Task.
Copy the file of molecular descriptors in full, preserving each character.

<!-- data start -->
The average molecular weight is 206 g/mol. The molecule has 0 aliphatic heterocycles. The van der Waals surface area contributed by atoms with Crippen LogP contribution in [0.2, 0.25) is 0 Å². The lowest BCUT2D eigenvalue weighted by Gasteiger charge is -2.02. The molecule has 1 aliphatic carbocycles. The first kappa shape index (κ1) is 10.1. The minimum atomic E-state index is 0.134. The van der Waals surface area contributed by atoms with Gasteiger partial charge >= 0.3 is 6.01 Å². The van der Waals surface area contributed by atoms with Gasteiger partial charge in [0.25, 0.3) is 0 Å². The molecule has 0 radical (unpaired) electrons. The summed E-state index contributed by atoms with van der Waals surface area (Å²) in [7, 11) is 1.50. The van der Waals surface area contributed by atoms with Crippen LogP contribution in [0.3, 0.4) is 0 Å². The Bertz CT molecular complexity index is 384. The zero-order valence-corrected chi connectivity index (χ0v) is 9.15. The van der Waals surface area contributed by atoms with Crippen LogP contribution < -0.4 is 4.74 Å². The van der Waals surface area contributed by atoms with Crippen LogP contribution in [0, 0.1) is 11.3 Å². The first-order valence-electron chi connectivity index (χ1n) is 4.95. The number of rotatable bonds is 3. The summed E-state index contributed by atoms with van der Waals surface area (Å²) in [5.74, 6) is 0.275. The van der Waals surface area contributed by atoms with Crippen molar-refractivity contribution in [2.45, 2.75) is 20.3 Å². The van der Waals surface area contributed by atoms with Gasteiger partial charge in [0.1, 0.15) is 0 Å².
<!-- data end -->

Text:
The average molecular weight is 206 g/mol. The molecule has 0 aliphatic heterocycles. The van der Waals surface area contributed by atoms with Crippen LogP contribution in [0.2, 0.25) is 0 Å². The lowest BCUT2D eigenvalue weighted by Gasteiger charge is -2.02. The molecule has 1 aliphatic carbocycles. The first kappa shape index (κ1) is 10.1. The minimum atomic E-state index is 0.134. The van der Waals surface area contributed by atoms with Gasteiger partial charge >= 0.3 is 6.01 Å². The van der Waals surface area contributed by atoms with Gasteiger partial charge in [0.25, 0.3) is 0 Å². The molecule has 0 radical (unpaired) electrons. The summed E-state index contributed by atoms with van der Waals surface area (Å²) in [7, 11) is 1.50. The van der Waals surface area contributed by atoms with Crippen LogP contribution in [0.3, 0.4) is 0 Å². The Bertz CT molecular complexity index is 384. The zero-order valence-corrected chi connectivity index (χ0v) is 9.15. The van der Waals surface area contributed by atoms with Crippen LogP contribution < -0.4 is 4.74 Å². The van der Waals surface area contributed by atoms with Crippen LogP contribution in [0, 0.1) is 11.3 Å². The first-order valence-electron chi connectivity index (χ1n) is 4.95. The number of rotatable bonds is 3. The summed E-state index contributed by atoms with van der Waals surface area (Å²) in [5.74, 6) is 0.275. The van der Waals surface area contributed by atoms with Crippen molar-refractivity contribution in [2.45, 2.75) is 20.3 Å². The van der Waals surface area contributed by atoms with Gasteiger partial charge in [0.1, 0.15) is 0 Å².